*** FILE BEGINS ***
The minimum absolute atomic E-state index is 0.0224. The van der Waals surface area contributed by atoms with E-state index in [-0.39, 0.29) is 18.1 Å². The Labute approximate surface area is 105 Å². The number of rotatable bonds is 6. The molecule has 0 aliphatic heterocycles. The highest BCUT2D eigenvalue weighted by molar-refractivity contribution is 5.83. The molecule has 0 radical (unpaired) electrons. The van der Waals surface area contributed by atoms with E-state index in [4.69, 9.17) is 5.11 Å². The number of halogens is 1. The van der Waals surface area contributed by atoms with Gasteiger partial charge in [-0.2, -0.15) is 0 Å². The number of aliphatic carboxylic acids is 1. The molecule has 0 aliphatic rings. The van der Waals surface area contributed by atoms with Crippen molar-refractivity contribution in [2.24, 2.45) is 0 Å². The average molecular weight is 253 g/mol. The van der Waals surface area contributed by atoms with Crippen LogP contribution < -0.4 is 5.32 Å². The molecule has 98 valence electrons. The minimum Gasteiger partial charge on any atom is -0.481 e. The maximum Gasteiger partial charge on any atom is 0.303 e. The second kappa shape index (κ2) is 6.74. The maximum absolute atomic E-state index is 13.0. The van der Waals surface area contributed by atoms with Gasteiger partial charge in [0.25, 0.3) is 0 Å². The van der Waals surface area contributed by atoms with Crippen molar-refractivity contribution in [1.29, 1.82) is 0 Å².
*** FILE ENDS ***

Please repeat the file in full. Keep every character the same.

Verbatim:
The minimum absolute atomic E-state index is 0.0224. The van der Waals surface area contributed by atoms with E-state index in [-0.39, 0.29) is 18.1 Å². The Labute approximate surface area is 105 Å². The number of rotatable bonds is 6. The molecule has 0 aliphatic heterocycles. The highest BCUT2D eigenvalue weighted by molar-refractivity contribution is 5.83. The molecule has 0 radical (unpaired) electrons. The van der Waals surface area contributed by atoms with E-state index in [4.69, 9.17) is 5.11 Å². The number of halogens is 1. The van der Waals surface area contributed by atoms with Gasteiger partial charge in [-0.2, -0.15) is 0 Å². The number of aliphatic carboxylic acids is 1. The molecule has 0 aliphatic rings. The van der Waals surface area contributed by atoms with Crippen molar-refractivity contribution in [2.24, 2.45) is 0 Å². The average molecular weight is 253 g/mol. The van der Waals surface area contributed by atoms with Crippen LogP contribution < -0.4 is 5.32 Å². The molecule has 98 valence electrons. The minimum Gasteiger partial charge on any atom is -0.481 e. The maximum Gasteiger partial charge on any atom is 0.303 e. The second kappa shape index (κ2) is 6.74. The maximum absolute atomic E-state index is 13.0. The van der Waals surface area contributed by atoms with Gasteiger partial charge in [0.25, 0.3) is 0 Å². The van der Waals surface area contributed by atoms with Crippen molar-refractivity contribution in [1.29, 1.82) is 0 Å².